America’s Hidden Common Ground on Economic Opportunity and Inequality

September 24, 2020

Economic Opportunity and Inequality: A Public Agenda/USA Today/Ipsos Hidden Common Ground Survey

Americans across the political spectrum support many measures to create good jobs and increase opportunity. These include infrastructure investments, retraining programs, affordable childcare, raising the minimum wage, and incentives for businesses to keep jobs in the U.S.

  • An 80% majority of Americans supports creating more good jobs by upgrading infrastructure, including nearly equal majorities of Republicans (83%), Democrats (82%), and Independents (76%).
  • A strong majority (80%) also supports retraining programs that would give adults the skills to compete for quality jobs, including similar majorities of Republicans (86%), Democrats (82%), and Independents (78%).
  • Three-quarters of Americans (77%) support making affordable, high-quality childcare available to all families, including most Republicans (71%), Democrats (86%), and Independent (75%).
  • Most Americans (72%) support raising the minimum wage, including most Republicans (62%), Democrats (87%) and Independents (69%). In a Hidden Common Ground survey fielded in February 2020 before the coronavirus pandemic struck, 66% of Americans supported raising the minimum wage, including only 48% of Republicans, 80% of Democrats and 54% of Independents.
  • Most Americans (80%) support incentives for businesses to bring overseas jobs back to the U.S., including 88% of Republicans, 82% of Democrats and 70% of Independents.
  • Three-quarters of Americans support funding research in technology, science and green energy, including 71% of Republican, 83% of Democrats and 71% of Independents.
  • Providing tax breaks to businesses that create good quality jobs in communities that need them attracts support from 71% of Americans, including 84% of Republicans, 68% of Democrats and 59% of Independents.
  • There is cross-partisan support for two additional measures to increase economic opportunity and well-being, although that consensus is less robust than for the above:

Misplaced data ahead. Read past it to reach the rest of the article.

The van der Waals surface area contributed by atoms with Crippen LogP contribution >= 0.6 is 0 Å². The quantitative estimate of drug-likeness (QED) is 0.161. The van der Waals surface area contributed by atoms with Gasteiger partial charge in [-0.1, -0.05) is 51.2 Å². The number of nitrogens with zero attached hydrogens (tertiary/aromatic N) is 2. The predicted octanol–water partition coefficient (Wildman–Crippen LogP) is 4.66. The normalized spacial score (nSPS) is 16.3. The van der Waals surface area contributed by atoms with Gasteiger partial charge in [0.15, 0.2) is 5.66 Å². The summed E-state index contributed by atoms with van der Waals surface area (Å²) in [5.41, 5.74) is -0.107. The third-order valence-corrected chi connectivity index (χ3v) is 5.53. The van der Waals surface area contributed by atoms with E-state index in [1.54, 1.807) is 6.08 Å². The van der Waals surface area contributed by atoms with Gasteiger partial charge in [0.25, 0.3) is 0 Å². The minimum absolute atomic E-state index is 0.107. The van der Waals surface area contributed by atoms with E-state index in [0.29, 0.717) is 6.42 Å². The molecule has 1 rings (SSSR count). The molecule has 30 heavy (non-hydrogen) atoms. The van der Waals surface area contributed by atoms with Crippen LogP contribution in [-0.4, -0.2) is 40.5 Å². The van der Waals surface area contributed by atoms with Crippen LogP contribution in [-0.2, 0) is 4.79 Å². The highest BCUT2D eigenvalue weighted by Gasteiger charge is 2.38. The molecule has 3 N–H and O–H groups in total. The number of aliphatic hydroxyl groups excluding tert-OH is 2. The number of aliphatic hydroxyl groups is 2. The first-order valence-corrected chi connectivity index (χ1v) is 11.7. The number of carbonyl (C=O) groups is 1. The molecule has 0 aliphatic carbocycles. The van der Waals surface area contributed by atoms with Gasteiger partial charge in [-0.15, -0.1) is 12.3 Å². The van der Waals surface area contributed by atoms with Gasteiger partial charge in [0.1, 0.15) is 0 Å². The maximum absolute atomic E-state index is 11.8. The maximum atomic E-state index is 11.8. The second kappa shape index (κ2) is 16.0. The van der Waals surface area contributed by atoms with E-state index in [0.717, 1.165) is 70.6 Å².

• Making it easier to unionize: 62% of Americans overall support making unionization easier, including about three-quarters of Democrats and about half each of Republicans and Independents.
    • Decreasing regulation of businesses that create good jobs: 55% of Americans overall support this, including 71% of Republicans, a 49% plurality of Democrats and a 45% plurality of Independents.

Strong cross-partisan majorities believe that policies to help small businesses would make their communities thrive economically – much more so than help for big businesses would. Cross-partisan majorities also believe that strong social capital, affordable housing, and anti-discrimination policies would help their communities build a strong economy that gives everyone the chance to succeed.

  • Most Americans (78%) say that in their community, policies that help small businesses thrive would make a difference in building a strong economy and giving everyone a chance to succeed. This includes similar majorities of Republicans (83%), Democrats (82%) and Independents (71%). Fewer Americans (44%) say that help for big businesses would make a difference in their community.
  • Most Americans (76%) also believe that residents having strong connections with each other would make a difference in their community’s economy, including comparable majorities of Republicans (78%), Democrats (80%) and Independents (67%).
  • Creating more affordable housing for low-and-middle-income families also would make a difference in their community according to 69% of Americans, including most Democrats (82%) and more modest majorities of Republicans (63%) and Independents (60%).
  • For most Americans (68%), strong anti-discrimination policies would make a difference to their community economically. This includes most Democrats (81%) and modest majorities of Republicans (61%) and Independents (54%). Somewhat more Black Americans (76%) see strong anti-discrimination policies as a way to make their communities thrive economically than white (67%) or Latino (66%) Americans.
  • Two-thirds of Americans (67%) believe that having a population with diverse backgrounds, skills and ideas would have positive economic impacts in their community, including most Republicans (64%) and Democrats (77%) and 58% of Independents. Strong majorities of Black, white and Latino Americans also say this type of diversity would help their communities thrive.